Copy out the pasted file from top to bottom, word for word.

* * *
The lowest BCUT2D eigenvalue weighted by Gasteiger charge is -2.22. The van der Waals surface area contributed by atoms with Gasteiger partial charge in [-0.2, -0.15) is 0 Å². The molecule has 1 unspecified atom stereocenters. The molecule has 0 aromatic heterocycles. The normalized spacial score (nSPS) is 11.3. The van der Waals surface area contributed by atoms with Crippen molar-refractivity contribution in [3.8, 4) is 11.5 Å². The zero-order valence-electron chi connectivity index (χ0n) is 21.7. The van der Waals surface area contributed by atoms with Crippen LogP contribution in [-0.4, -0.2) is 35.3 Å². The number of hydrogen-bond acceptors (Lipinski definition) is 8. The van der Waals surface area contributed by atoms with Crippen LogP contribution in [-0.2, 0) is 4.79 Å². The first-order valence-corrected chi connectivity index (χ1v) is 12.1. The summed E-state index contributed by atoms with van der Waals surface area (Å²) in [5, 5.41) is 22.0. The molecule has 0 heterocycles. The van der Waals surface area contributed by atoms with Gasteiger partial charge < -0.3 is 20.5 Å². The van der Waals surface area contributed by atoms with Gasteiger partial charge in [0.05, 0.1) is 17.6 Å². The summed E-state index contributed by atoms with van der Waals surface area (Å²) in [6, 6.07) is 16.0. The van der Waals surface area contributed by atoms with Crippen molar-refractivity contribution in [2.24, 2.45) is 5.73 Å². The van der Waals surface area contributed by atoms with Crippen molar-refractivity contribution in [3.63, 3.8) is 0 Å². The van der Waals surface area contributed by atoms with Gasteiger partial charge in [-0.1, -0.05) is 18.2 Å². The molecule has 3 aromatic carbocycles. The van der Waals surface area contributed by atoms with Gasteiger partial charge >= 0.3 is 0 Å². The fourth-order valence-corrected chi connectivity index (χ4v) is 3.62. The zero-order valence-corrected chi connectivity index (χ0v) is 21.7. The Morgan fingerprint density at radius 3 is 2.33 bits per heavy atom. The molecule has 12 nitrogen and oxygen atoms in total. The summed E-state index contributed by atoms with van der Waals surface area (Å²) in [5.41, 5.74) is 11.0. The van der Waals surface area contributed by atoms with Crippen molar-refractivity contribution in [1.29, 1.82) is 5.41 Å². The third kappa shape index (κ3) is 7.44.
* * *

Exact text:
The lowest BCUT2D eigenvalue weighted by Gasteiger charge is -2.22. The van der Waals surface area contributed by atoms with Gasteiger partial charge in [-0.2, -0.15) is 0 Å². The molecule has 1 unspecified atom stereocenters. The molecule has 0 aromatic heterocycles. The normalized spacial score (nSPS) is 11.3. The van der Waals surface area contributed by atoms with Crippen molar-refractivity contribution in [3.8, 4) is 11.5 Å². The zero-order valence-electron chi connectivity index (χ0n) is 21.7. The van der Waals surface area contributed by atoms with Crippen LogP contribution in [-0.4, -0.2) is 35.3 Å². The number of hydrogen-bond acceptors (Lipinski definition) is 8. The van der Waals surface area contributed by atoms with Crippen LogP contribution in [-0.2, 0) is 4.79 Å². The first-order valence-corrected chi connectivity index (χ1v) is 12.1. The summed E-state index contributed by atoms with van der Waals surface area (Å²) in [5, 5.41) is 22.0. The molecule has 0 heterocycles. The van der Waals surface area contributed by atoms with Gasteiger partial charge < -0.3 is 20.5 Å². The van der Waals surface area contributed by atoms with Gasteiger partial charge in [0.05, 0.1) is 17.6 Å². The summed E-state index contributed by atoms with van der Waals surface area (Å²) in [6, 6.07) is 16.0. The van der Waals surface area contributed by atoms with Crippen molar-refractivity contribution in [2.24, 2.45) is 5.73 Å². The van der Waals surface area contributed by atoms with Crippen molar-refractivity contribution in [3.63, 3.8) is 0 Å². The van der Waals surface area contributed by atoms with Gasteiger partial charge in [-0.1, -0.05) is 18.2 Å². The molecule has 3 aromatic carbocycles. The van der Waals surface area contributed by atoms with Gasteiger partial charge >= 0.3 is 0 Å². The fourth-order valence-corrected chi connectivity index (χ4v) is 3.62. The zero-order valence-corrected chi connectivity index (χ0v) is 21.7. The Morgan fingerprint density at radius 3 is 2.33 bits per heavy atom. The molecule has 12 nitrogen and oxygen atoms in total. The summed E-state index contributed by atoms with van der Waals surface area (Å²) in [5.41, 5.74) is 11.0. The van der Waals surface area contributed by atoms with Crippen molar-refractivity contribution in [1.29, 1.82) is 5.41 Å². The third kappa shape index (κ3) is 7.44.